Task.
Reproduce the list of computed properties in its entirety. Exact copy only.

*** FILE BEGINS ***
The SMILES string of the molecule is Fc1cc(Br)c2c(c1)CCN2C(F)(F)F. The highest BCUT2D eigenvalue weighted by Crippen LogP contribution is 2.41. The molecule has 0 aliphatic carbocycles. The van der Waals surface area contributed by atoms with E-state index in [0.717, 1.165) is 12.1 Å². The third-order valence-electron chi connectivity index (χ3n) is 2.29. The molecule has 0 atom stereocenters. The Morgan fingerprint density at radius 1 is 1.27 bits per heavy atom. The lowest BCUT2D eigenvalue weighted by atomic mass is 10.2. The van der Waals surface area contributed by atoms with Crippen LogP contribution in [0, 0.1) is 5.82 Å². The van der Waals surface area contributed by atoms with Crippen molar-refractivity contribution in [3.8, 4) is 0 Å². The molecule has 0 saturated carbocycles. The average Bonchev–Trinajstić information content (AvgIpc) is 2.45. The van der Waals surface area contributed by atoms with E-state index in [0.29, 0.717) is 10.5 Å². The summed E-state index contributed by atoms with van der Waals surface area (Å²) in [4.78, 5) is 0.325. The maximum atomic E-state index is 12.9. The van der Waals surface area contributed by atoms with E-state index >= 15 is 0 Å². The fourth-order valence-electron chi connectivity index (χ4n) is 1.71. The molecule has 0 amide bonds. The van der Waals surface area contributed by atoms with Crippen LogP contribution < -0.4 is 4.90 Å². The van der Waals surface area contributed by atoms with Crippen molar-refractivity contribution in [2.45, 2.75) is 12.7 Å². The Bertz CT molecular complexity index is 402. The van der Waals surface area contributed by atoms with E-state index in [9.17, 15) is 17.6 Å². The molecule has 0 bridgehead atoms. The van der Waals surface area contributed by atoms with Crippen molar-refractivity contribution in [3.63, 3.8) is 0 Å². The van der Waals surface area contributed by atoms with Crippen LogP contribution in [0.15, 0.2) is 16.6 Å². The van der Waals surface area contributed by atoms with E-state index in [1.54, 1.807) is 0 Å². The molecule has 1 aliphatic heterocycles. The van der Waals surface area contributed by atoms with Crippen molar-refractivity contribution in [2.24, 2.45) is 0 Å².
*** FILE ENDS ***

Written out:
The SMILES string of the molecule is Fc1cc(Br)c2c(c1)CCN2C(F)(F)F. The highest BCUT2D eigenvalue weighted by Crippen LogP contribution is 2.41. The molecule has 0 aliphatic carbocycles. The van der Waals surface area contributed by atoms with E-state index in [0.717, 1.165) is 12.1 Å². The third-order valence-electron chi connectivity index (χ3n) is 2.29. The molecule has 0 atom stereocenters. The Morgan fingerprint density at radius 1 is 1.27 bits per heavy atom. The lowest BCUT2D eigenvalue weighted by atomic mass is 10.2. The van der Waals surface area contributed by atoms with Crippen LogP contribution in [0, 0.1) is 5.82 Å². The van der Waals surface area contributed by atoms with Crippen molar-refractivity contribution in [3.8, 4) is 0 Å². The molecule has 0 saturated carbocycles. The average Bonchev–Trinajstić information content (AvgIpc) is 2.45. The van der Waals surface area contributed by atoms with E-state index in [0.29, 0.717) is 10.5 Å². The summed E-state index contributed by atoms with van der Waals surface area (Å²) in [4.78, 5) is 0.325. The maximum atomic E-state index is 12.9. The van der Waals surface area contributed by atoms with E-state index >= 15 is 0 Å². The fourth-order valence-electron chi connectivity index (χ4n) is 1.71. The molecule has 0 amide bonds. The van der Waals surface area contributed by atoms with Crippen LogP contribution < -0.4 is 4.90 Å². The van der Waals surface area contributed by atoms with Crippen molar-refractivity contribution in [2.45, 2.75) is 12.7 Å². The Bertz CT molecular complexity index is 402. The van der Waals surface area contributed by atoms with E-state index in [9.17, 15) is 17.6 Å². The molecule has 0 bridgehead atoms. The van der Waals surface area contributed by atoms with Crippen molar-refractivity contribution in [3.63, 3.8) is 0 Å². The van der Waals surface area contributed by atoms with Crippen LogP contribution in [0.15, 0.2) is 16.6 Å². The van der Waals surface area contributed by atoms with E-state index in [1.54, 1.807) is 0 Å². The molecule has 1 aliphatic heterocycles. The van der Waals surface area contributed by atoms with Crippen molar-refractivity contribution in [2.24, 2.45) is 0 Å².